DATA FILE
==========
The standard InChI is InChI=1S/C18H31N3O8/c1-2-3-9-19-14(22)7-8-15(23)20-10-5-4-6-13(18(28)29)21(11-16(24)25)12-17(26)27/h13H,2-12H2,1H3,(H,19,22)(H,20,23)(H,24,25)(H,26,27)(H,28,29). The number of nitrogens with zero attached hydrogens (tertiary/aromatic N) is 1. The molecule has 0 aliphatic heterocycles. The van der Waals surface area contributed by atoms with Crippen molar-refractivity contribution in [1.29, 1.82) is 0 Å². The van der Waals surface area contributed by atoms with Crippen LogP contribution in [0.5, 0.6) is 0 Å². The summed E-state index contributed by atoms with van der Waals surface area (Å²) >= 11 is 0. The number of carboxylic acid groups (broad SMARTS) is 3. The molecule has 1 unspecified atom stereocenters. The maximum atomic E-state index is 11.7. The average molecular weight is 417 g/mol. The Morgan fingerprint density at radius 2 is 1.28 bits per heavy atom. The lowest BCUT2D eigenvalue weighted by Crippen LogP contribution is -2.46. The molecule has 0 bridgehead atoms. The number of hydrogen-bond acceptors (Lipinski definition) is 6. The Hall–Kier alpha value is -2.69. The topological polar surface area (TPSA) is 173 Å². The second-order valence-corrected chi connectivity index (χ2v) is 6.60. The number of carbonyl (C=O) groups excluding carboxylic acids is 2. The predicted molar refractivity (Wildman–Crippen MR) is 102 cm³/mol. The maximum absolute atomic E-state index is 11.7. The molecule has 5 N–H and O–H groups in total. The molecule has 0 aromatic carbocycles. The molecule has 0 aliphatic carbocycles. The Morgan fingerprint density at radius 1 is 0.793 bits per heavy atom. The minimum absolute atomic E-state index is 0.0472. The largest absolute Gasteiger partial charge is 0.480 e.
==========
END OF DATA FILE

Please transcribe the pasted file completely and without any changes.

The standard InChI is InChI=1S/C18H31N3O8/c1-2-3-9-19-14(22)7-8-15(23)20-10-5-4-6-13(18(28)29)21(11-16(24)25)12-17(26)27/h13H,2-12H2,1H3,(H,19,22)(H,20,23)(H,24,25)(H,26,27)(H,28,29). The number of nitrogens with zero attached hydrogens (tertiary/aromatic N) is 1. The molecule has 0 aliphatic heterocycles. The van der Waals surface area contributed by atoms with Crippen molar-refractivity contribution in [1.29, 1.82) is 0 Å². The van der Waals surface area contributed by atoms with Crippen LogP contribution in [0.5, 0.6) is 0 Å². The summed E-state index contributed by atoms with van der Waals surface area (Å²) >= 11 is 0. The number of carboxylic acid groups (broad SMARTS) is 3. The molecule has 1 unspecified atom stereocenters. The maximum atomic E-state index is 11.7. The average molecular weight is 417 g/mol. The Morgan fingerprint density at radius 2 is 1.28 bits per heavy atom. The lowest BCUT2D eigenvalue weighted by Crippen LogP contribution is -2.46. The molecule has 0 bridgehead atoms. The number of hydrogen-bond acceptors (Lipinski definition) is 6. The Hall–Kier alpha value is -2.69. The topological polar surface area (TPSA) is 173 Å². The second-order valence-corrected chi connectivity index (χ2v) is 6.60. The number of carbonyl (C=O) groups excluding carboxylic acids is 2. The predicted molar refractivity (Wildman–Crippen MR) is 102 cm³/mol. The maximum absolute atomic E-state index is 11.7. The molecule has 5 N–H and O–H groups in total. The molecule has 0 aromatic carbocycles. The molecule has 0 aliphatic carbocycles. The Morgan fingerprint density at radius 1 is 0.793 bits per heavy atom. The minimum absolute atomic E-state index is 0.0472. The largest absolute Gasteiger partial charge is 0.480 e.